Between the constant buzz of technology, competition in the wings and economic volatility, an entrepreneur's plate is always full of vital tasks and considerations. It may seem like the only way to keep everything in order is to remain in a constant state of focus. We literally cannot afford to let our minds wander.
However, in my career as a neuroscientist and small business leader, I've learned that when my task list grows long and my thoughts are flying around, allowing my brain to unfocus and daydream is actually what saves the day.
In fact, I strongly believe daydreaming helped me graduate at the top of my class in residency at Harvard Medical School, and later, it helped me gain clarity on how my training in music, psychiatry, neuroscience and executive coaching could be combined to create a successful startup.
The words "daydream" and "unfocus" come with negative connotations—and for good reason. Non-strategic, uncontrolled daydreaming can lead to guilty or depressive ruminations that distract us from our goals.
I am, however, advocating for a more strategic version of unfocus that all entrepreneurs could benefit from embracing and instilling throughout their teams: positive constructive daydreaming (PCD).
Adding Unfocus to the Agenda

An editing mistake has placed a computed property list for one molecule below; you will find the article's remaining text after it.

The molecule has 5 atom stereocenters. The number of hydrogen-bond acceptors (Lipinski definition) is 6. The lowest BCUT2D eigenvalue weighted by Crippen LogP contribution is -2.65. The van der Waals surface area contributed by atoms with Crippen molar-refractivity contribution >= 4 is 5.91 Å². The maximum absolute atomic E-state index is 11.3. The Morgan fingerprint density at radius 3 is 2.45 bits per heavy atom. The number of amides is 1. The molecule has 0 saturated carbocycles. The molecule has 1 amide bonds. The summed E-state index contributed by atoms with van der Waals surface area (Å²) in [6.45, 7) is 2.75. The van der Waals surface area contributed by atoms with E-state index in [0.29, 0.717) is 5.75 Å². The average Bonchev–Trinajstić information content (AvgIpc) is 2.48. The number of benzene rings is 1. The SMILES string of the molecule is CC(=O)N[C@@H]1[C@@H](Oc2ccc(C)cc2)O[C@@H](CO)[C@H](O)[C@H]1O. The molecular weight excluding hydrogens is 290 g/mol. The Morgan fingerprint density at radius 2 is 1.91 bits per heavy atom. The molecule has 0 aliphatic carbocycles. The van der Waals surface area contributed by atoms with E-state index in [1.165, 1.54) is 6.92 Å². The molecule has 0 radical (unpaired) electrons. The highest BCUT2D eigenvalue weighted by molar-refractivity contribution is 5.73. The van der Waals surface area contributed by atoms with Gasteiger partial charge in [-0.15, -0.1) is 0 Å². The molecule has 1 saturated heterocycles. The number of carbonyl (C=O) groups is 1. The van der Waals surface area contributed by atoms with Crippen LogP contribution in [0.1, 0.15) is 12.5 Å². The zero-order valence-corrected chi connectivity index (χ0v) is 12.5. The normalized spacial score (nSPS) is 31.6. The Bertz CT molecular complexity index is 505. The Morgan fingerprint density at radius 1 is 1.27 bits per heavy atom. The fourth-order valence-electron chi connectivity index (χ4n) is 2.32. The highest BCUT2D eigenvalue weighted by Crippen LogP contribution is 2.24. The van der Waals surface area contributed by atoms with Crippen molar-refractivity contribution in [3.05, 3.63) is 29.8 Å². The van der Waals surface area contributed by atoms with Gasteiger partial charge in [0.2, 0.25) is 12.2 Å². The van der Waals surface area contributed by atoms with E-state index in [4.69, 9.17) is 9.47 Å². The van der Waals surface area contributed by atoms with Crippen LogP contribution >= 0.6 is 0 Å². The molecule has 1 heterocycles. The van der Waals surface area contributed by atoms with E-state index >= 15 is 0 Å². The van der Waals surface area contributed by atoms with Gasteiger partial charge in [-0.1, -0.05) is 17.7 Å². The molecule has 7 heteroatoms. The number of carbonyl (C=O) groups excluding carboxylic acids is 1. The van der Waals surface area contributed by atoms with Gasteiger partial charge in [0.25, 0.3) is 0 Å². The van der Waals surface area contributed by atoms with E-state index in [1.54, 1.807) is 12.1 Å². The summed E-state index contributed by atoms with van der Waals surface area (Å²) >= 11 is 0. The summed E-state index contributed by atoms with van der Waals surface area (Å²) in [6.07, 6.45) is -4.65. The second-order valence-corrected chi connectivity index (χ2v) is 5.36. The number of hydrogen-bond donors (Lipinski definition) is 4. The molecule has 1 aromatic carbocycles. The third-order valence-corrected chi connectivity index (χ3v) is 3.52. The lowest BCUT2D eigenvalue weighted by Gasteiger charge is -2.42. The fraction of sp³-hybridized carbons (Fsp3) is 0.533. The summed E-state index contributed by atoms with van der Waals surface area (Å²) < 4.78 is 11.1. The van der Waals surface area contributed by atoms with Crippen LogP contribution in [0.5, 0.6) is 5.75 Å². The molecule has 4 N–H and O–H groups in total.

When your day is filled to the brim with wall-to-wall meetings and urgent tasks, it's hard to find the time to allow your mind to wander from the mishmash of activities on its plate.
Here are three creative ways to add it into your company culture:
When the mind meanders, it stimulates deeper reflection. At NeuroBusiness Group (NBG), we build a moment of reverie into even the most urgent meetings. Rather than focus solely on the immediate tasks at hand, we consciously stray away from the main thrust of the conversation to reflect upon, explore, or wistfully revisit old experiences to see what we can learn from them. Often, these deeply thoughtful moments inspire new concepts that make our meetings much more productive. Try beginning every meeting with a five-minute period of silent reflection, and watch how it stirs up a deeper level of productivity
Encourage employees to build in daily time for daydreaming with two big caveats: It must be pre-planned, and the process must begin with playful, wishful imagery—like running through the woods with your dogs or lying on a beach. These two key steps can convert distractions into brain journeys of productive discovery. At NBG, we strive to build an imagination component into every interaction. This helps us break thinking patterns, make powerful associations and form new ideas that drive our company toward success.
Unfocus doesn't require a serene environment or a zen-like mindset. In fact, simultaneously engaging in a low-key activity—such as knitting or coloring—can be a great way to spur nondirective periods of reflection that activate the brain's unfocus network. At NBG, we rarely remain still—even during meetings. Knowing that walking on meandering paths allows for greater creativity than walking in a rectangle, I will often get up and walk around the room while we're trying to solve a problem. Not only does this give me a break of sorts, but it also allows my creative mind to get a jump-start. Encourage your employees to do this as well.
Make unfocus an integral part of your company culture. Show and tell your employees that a wandering mind can be more likely to unearth innovative ideas.